With the white smoke turning to blinding fog, it is far from clear where the Brexit deal goes from here.
Five options face British prime minister Theresa May, and all carry as many benefits as pitfalls:
Push the deal through
This is Ms May's preferred option after she stared down the first wave of open rebellion against her on tonight.
If the British prime minister drives on with the deal, it will be signed off on at an EU summit on Sunday week before a Westminster vote next month.
However, even if this happens, with an open Conservative Brexiteer revolt, ministers dropping like flies, DUP and Scottish National party opposition and Labour officially opposed to the deal, the odds are stacked against it passing parliament.
Scrap the deal and crash out
Ms May firmly ruled this out during a detailed press conference today - but the prime minister may not be speaking for her government anymore.
If the deal is scrapped and the EU declines to re-negotiate, Britain will crash out of the EU next March without any deal and without any safety net - a disastrous scenario for all involved.
Remove May in a no confidence vote and re-negotiate the deal
This is what hard-line Brexiteers like Jacob Rees Mogg, Dominic Raab and Michael Gove insisted today in their own studious way - with more than one eye on their own future leadership ambitions.
To do this, 48 Conservative MPs will have to send letters saying they no longer have faith in Ms May to their party's 1922 committee.
The figure is well on the way to being reached in part due to a ministerial meltdown of resignations, paving the way for a potential no confidence vote next week, cancelling the EU summit in the process.
However, while removing Ms May - who faced down opponents last night - could be possible, re-negotiating the deal is less likely, with European Council president Donald Tusk adamant this will not happen.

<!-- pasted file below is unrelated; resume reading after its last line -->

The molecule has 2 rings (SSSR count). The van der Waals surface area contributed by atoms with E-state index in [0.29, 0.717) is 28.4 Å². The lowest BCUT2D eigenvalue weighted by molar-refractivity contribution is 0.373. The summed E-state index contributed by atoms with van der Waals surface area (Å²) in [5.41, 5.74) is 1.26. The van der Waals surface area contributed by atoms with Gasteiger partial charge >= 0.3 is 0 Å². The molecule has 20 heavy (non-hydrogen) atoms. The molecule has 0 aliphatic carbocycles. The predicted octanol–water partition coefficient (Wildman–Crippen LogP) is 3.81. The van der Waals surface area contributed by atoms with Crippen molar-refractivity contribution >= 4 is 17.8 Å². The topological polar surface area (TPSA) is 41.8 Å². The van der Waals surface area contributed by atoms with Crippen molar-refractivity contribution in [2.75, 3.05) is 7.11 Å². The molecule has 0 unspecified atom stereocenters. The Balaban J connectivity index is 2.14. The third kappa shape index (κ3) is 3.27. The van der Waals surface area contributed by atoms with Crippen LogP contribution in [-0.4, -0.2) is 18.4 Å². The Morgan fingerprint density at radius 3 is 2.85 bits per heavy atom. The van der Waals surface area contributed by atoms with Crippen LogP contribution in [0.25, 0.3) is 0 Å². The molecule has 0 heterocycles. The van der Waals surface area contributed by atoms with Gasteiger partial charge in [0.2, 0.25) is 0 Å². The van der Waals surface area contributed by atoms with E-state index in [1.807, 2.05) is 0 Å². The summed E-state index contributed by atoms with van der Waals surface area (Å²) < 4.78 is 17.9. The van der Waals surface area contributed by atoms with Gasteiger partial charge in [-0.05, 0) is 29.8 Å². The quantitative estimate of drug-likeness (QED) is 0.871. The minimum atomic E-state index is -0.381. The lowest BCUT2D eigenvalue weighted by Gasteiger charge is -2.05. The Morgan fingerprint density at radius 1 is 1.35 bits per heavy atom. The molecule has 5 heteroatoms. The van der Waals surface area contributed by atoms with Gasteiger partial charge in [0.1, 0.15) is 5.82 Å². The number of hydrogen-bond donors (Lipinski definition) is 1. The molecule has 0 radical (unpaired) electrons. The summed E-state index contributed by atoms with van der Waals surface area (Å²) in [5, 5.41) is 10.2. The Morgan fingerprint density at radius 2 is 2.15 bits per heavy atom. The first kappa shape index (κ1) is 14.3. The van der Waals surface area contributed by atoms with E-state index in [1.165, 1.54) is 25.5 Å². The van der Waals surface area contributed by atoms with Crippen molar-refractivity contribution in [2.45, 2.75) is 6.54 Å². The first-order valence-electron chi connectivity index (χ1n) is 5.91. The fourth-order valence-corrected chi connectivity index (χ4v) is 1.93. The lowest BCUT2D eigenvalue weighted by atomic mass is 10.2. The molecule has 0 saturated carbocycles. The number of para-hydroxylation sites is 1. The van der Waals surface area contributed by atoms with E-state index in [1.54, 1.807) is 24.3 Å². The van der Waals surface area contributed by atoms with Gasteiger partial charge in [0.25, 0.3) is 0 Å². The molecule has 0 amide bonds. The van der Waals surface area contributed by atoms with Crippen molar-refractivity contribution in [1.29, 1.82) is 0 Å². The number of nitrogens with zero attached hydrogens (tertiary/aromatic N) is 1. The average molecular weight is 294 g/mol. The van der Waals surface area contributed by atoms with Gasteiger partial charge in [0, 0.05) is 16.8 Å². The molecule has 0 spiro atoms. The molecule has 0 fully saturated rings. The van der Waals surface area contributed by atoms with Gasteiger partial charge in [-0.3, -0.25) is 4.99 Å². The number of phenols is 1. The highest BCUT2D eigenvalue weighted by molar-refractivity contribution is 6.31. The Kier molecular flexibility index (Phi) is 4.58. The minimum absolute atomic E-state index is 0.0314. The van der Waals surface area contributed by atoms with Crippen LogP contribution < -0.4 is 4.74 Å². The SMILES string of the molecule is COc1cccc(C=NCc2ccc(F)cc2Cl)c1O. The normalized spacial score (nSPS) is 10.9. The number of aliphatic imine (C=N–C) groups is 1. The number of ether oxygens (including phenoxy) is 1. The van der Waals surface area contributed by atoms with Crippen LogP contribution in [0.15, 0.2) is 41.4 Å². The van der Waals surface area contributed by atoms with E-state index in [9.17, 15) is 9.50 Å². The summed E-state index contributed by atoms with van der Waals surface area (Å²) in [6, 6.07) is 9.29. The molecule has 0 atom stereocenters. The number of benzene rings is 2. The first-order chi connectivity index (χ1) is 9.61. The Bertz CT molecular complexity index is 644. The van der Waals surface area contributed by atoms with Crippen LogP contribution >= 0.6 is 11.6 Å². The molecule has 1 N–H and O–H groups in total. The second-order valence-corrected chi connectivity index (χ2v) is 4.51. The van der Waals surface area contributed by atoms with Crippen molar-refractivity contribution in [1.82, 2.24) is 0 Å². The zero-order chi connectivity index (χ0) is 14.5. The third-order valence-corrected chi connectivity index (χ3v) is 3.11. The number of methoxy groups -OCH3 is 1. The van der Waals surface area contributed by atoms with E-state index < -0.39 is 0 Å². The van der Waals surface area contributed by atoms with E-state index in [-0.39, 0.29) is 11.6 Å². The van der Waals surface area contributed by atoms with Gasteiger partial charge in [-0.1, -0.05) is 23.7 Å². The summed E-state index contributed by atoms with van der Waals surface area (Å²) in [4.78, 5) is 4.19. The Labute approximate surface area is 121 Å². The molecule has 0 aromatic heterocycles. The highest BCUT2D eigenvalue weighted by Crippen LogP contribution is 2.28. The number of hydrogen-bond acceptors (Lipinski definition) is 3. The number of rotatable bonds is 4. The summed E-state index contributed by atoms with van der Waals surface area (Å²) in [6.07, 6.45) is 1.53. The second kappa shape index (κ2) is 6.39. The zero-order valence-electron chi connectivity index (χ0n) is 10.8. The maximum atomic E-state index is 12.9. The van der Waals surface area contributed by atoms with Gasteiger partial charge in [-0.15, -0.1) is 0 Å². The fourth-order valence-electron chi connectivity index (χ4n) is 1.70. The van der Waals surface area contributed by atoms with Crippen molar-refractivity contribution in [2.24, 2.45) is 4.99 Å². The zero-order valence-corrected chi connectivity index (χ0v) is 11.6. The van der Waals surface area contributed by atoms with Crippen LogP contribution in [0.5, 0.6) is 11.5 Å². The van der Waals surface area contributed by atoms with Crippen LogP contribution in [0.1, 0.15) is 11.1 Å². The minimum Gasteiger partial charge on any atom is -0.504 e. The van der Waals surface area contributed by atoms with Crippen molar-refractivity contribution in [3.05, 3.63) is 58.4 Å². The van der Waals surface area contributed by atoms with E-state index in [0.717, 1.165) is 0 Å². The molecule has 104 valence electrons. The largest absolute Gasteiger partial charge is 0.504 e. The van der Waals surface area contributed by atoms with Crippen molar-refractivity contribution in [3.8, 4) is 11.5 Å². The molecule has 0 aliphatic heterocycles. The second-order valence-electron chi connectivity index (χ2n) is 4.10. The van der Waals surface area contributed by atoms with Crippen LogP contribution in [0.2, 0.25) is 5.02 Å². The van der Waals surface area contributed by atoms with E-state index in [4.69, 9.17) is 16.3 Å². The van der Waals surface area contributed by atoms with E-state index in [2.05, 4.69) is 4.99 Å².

When asked if she will fight a vote of no confidence, Theresa May responds "Am I going to see this through? Yes."— Sky News (@SkyNews) November 15, 2018
A snap British general election
Should Westminster vote down the deal or Ms May face a no confidence motion next week, this is firmly on the cards.
The reason is because Ms May could seek an election on a "this deal or nothing" basis to shore up her support if parliament rejects it, while it is an obvious move for her internal party opponents if they remove her from power.
A second referendum
Asked directly about a re-run of the June 2016 Brexit referendum on Thursday night, Ms May said clearly "as far as I am concerned there will not be a second referendum".
However, the key words here are "as far as I am concerned".
Ms May does not want a re-run, but the the calamity in Britain has resulted in ongoing calls for a people's vote on the deal - something that would get quite a number of ambitious politicians out of short-term jail.